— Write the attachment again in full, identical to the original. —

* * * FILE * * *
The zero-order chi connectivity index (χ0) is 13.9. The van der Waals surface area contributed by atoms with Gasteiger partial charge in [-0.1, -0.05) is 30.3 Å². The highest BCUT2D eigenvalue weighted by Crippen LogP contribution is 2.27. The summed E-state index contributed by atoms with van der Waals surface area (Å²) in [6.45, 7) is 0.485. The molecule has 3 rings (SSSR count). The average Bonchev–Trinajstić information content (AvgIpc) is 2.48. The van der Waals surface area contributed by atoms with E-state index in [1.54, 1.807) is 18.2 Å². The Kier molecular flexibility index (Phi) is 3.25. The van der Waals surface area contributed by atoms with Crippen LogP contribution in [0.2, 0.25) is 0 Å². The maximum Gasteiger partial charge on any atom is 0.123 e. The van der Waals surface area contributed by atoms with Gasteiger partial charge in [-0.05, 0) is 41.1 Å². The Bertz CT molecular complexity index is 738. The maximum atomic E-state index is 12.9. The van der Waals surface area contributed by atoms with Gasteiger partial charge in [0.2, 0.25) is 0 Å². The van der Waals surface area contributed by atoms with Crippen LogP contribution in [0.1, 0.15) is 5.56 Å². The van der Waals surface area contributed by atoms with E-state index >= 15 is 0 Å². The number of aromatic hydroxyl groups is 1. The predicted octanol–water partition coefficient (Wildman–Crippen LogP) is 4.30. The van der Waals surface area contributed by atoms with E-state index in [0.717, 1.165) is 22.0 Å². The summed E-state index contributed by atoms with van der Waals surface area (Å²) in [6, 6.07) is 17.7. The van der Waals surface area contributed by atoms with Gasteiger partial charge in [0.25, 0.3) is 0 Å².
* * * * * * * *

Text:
The zero-order chi connectivity index (χ0) is 13.9. The van der Waals surface area contributed by atoms with Gasteiger partial charge in [-0.1, -0.05) is 30.3 Å². The highest BCUT2D eigenvalue weighted by Crippen LogP contribution is 2.27. The summed E-state index contributed by atoms with van der Waals surface area (Å²) in [6.45, 7) is 0.485. The molecule has 3 rings (SSSR count). The average Bonchev–Trinajstić information content (AvgIpc) is 2.48. The van der Waals surface area contributed by atoms with E-state index in [1.54, 1.807) is 18.2 Å². The Kier molecular flexibility index (Phi) is 3.25. The van der Waals surface area contributed by atoms with Crippen LogP contribution in [0.2, 0.25) is 0 Å². The maximum Gasteiger partial charge on any atom is 0.123 e. The van der Waals surface area contributed by atoms with Gasteiger partial charge in [-0.05, 0) is 41.1 Å². The Bertz CT molecular complexity index is 738. The maximum atomic E-state index is 12.9. The van der Waals surface area contributed by atoms with Gasteiger partial charge in [0.2, 0.25) is 0 Å². The van der Waals surface area contributed by atoms with Crippen LogP contribution in [0.1, 0.15) is 5.56 Å². The van der Waals surface area contributed by atoms with E-state index >= 15 is 0 Å². The number of aromatic hydroxyl groups is 1. The predicted octanol–water partition coefficient (Wildman–Crippen LogP) is 4.30. The van der Waals surface area contributed by atoms with E-state index in [0.717, 1.165) is 22.0 Å². The summed E-state index contributed by atoms with van der Waals surface area (Å²) in [6, 6.07) is 17.7. The van der Waals surface area contributed by atoms with Gasteiger partial charge in [0.25, 0.3) is 0 Å².